Dr. Darren Hagen, assistant professor in animal and food sciences, and his team will work to better understand differences in the structure and interactions of animal genomes to benefit future research.
A genome is the complete set of genes or genetic material present in a cell or organism. Hagen’s goal is to identify what genetics directly cause differences in economically important traits, such as how much milk a cow produces, weight, height and other measurable traits.
“One to 3% of the genome is genes that will be made into protein, while the other 97 to 99% we’re generally clueless about,” Hagen said. “We’re trying to understand the three-dimensional structure of the genome and how different regions of the genome interact with each other because of the shape of that structure.”
Hagen said if a chromosome moves in a particular way, then two points on the same chromosome could be far apart from one another but still interact with each other. These points could regulate how a gene is expressed.
Animals inherit different genetic patterns from their mother and father, and because those patterns are different, genes are expressed differently from maternal versus paternal chromosomes, Hagen said, highlighting that the following are factors with genetics:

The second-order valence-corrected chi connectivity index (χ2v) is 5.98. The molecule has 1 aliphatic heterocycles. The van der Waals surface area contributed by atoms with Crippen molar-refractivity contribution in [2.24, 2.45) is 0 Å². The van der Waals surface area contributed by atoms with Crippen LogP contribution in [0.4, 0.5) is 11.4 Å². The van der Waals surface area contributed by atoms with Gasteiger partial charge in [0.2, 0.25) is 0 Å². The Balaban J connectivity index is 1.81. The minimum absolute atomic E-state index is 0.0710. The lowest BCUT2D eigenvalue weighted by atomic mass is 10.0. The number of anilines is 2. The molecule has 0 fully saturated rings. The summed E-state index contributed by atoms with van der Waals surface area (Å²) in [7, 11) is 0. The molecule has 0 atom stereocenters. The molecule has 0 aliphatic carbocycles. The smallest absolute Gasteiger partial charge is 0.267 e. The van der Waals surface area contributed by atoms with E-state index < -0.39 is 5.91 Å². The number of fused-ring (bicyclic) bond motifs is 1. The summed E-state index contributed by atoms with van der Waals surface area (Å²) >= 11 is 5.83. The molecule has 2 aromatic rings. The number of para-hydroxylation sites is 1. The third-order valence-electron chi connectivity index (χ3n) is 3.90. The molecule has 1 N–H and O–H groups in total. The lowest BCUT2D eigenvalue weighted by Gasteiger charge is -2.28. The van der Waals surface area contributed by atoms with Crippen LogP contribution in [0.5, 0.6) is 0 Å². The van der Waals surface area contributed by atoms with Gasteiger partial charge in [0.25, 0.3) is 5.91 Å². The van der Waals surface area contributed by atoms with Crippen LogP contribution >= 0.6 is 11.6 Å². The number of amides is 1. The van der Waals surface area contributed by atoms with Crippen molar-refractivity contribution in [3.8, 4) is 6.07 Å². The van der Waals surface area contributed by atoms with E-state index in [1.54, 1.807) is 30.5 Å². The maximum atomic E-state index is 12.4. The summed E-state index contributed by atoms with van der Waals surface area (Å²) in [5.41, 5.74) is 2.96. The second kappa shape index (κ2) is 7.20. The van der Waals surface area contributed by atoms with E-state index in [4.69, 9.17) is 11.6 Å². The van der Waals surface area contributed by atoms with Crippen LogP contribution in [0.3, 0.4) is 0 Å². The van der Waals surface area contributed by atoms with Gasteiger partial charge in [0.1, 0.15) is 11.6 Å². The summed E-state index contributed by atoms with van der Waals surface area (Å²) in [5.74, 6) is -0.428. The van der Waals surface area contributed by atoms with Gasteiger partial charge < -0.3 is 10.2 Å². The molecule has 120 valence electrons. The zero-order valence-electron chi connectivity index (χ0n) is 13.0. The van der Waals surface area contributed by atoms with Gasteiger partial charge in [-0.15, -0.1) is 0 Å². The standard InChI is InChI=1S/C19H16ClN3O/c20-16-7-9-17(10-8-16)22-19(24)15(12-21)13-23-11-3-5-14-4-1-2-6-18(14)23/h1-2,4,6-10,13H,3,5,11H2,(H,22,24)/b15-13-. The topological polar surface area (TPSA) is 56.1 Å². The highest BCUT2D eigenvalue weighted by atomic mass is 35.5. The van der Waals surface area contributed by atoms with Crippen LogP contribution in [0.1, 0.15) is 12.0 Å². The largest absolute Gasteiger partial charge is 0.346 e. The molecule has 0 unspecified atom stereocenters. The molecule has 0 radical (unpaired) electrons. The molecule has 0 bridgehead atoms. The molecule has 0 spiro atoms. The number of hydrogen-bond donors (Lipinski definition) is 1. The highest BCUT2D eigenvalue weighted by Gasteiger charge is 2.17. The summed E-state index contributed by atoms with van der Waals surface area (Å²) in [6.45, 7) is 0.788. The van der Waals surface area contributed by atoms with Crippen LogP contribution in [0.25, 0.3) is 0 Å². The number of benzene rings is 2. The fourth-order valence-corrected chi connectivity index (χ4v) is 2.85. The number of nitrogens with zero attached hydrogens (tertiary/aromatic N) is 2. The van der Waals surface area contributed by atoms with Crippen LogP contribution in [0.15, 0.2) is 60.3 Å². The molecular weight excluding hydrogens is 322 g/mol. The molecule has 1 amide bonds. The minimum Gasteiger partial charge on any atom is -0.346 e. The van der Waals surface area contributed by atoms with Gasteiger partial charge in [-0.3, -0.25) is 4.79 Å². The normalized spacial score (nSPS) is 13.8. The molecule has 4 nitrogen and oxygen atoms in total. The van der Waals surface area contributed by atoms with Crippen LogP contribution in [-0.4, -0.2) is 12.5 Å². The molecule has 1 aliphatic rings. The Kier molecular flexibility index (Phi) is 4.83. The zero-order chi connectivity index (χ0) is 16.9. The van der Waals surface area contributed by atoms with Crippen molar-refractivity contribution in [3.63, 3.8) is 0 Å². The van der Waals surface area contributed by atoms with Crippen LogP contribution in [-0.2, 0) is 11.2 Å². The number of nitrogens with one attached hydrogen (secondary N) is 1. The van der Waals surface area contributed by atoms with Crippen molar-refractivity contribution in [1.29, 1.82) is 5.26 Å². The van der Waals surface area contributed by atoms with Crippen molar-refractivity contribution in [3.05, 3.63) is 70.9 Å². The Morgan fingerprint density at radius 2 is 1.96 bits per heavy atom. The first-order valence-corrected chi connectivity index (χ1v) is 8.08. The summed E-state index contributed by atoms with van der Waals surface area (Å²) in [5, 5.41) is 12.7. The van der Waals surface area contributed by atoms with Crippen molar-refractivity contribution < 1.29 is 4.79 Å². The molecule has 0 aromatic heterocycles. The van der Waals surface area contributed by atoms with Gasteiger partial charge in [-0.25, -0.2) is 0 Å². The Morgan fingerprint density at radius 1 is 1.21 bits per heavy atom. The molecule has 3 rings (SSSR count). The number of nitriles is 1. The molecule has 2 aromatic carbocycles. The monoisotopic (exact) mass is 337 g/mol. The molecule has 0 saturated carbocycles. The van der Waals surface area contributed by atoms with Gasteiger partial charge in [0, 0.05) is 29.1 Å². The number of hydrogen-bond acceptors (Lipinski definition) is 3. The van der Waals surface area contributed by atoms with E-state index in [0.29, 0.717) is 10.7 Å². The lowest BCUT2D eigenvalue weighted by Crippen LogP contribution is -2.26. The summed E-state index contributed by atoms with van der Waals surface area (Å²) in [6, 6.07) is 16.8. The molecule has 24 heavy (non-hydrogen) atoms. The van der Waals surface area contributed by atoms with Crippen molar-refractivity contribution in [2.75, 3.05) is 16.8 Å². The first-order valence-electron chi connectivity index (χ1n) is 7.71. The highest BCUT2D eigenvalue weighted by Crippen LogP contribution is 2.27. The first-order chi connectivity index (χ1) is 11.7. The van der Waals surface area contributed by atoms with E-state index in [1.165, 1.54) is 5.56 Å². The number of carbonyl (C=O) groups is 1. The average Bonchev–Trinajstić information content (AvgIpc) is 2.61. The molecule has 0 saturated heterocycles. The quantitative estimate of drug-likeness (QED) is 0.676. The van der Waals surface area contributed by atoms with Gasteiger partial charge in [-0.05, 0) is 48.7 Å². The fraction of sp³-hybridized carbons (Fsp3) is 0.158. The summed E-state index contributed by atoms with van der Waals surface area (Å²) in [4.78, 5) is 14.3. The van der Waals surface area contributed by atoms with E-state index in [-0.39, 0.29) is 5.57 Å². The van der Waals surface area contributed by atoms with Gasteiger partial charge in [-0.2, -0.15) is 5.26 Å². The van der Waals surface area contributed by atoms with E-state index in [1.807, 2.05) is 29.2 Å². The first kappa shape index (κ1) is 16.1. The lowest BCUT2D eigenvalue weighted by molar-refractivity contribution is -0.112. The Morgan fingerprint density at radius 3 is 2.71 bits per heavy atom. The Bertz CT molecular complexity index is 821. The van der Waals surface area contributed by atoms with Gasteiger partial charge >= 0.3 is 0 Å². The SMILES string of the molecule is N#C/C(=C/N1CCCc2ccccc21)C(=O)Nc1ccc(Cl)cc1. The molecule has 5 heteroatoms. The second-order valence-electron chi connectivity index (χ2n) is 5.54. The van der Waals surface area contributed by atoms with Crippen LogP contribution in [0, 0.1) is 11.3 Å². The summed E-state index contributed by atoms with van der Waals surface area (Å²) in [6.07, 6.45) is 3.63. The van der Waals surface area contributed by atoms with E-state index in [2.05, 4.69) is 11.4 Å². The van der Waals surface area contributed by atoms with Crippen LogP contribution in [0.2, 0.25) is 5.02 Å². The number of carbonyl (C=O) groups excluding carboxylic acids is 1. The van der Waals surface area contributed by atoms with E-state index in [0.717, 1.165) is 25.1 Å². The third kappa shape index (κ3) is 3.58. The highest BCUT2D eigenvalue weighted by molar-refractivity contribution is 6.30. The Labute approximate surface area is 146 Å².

- Which parent gave the DNA could impact the three-dimensional shape of the genome.
- The three-dimensional shape of the genome will impact how its genes are expressed.
- How those genes are expressed will impact how the animal looks and behaves.
“So, the chromosomes from your mother may fold and interact differently than the chromosomes you got from your father,” he said. “We are also trying to figure out how those unique patterns might dictate the three-dimensional shape for each of the parents’ chromosomes. We can figure out which parent is which and what the differences in their genomes are. The father’s genome folds this way, and the mother’s folds that way.”
To determine which genome belongs to which parent, researchers are creating bison/cow hybrids at the molecular level. Hagen said the genomes of males and females of the same species are more than 99% similar, so it is difficult to determine what traits came from which parent.